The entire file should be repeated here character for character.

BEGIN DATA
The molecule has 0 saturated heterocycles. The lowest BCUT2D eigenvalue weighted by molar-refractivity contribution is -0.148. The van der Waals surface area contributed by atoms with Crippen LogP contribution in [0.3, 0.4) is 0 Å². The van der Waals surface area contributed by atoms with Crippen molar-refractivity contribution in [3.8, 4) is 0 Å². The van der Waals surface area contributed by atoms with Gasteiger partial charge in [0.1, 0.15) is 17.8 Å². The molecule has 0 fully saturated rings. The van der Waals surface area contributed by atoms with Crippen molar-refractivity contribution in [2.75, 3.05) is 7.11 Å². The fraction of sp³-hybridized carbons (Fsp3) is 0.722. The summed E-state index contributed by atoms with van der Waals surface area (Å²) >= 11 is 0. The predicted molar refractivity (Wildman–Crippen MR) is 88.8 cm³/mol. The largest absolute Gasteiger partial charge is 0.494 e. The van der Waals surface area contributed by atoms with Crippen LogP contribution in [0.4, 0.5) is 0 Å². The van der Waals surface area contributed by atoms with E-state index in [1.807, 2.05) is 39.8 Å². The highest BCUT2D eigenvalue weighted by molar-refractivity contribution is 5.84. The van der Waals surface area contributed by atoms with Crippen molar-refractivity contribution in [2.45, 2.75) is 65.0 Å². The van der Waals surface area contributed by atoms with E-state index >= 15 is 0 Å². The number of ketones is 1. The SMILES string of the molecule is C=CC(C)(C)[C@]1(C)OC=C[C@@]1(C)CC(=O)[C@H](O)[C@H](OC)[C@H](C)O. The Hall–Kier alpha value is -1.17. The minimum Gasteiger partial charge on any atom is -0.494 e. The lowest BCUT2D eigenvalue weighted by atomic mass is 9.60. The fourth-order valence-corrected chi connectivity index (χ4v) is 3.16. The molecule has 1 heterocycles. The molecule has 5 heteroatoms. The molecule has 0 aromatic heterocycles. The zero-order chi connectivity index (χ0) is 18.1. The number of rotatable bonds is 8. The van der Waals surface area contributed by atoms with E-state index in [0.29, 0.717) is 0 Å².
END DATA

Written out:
The molecule has 0 saturated heterocycles. The lowest BCUT2D eigenvalue weighted by molar-refractivity contribution is -0.148. The van der Waals surface area contributed by atoms with Crippen LogP contribution in [0.3, 0.4) is 0 Å². The van der Waals surface area contributed by atoms with Crippen molar-refractivity contribution in [3.8, 4) is 0 Å². The van der Waals surface area contributed by atoms with Gasteiger partial charge in [0.1, 0.15) is 17.8 Å². The molecule has 0 fully saturated rings. The van der Waals surface area contributed by atoms with Crippen molar-refractivity contribution in [2.75, 3.05) is 7.11 Å². The fraction of sp³-hybridized carbons (Fsp3) is 0.722. The summed E-state index contributed by atoms with van der Waals surface area (Å²) >= 11 is 0. The predicted molar refractivity (Wildman–Crippen MR) is 88.8 cm³/mol. The largest absolute Gasteiger partial charge is 0.494 e. The van der Waals surface area contributed by atoms with Crippen LogP contribution in [0.4, 0.5) is 0 Å². The van der Waals surface area contributed by atoms with E-state index in [1.807, 2.05) is 39.8 Å². The highest BCUT2D eigenvalue weighted by molar-refractivity contribution is 5.84. The van der Waals surface area contributed by atoms with Crippen molar-refractivity contribution in [2.45, 2.75) is 65.0 Å². The van der Waals surface area contributed by atoms with E-state index >= 15 is 0 Å². The number of ketones is 1. The SMILES string of the molecule is C=CC(C)(C)[C@]1(C)OC=C[C@@]1(C)CC(=O)[C@H](O)[C@H](OC)[C@H](C)O. The Hall–Kier alpha value is -1.17. The minimum Gasteiger partial charge on any atom is -0.494 e. The lowest BCUT2D eigenvalue weighted by atomic mass is 9.60. The fourth-order valence-corrected chi connectivity index (χ4v) is 3.16. The molecule has 1 heterocycles. The molecule has 5 heteroatoms. The molecule has 0 aromatic heterocycles. The zero-order chi connectivity index (χ0) is 18.1. The number of rotatable bonds is 8. The van der Waals surface area contributed by atoms with E-state index in [0.29, 0.717) is 0 Å².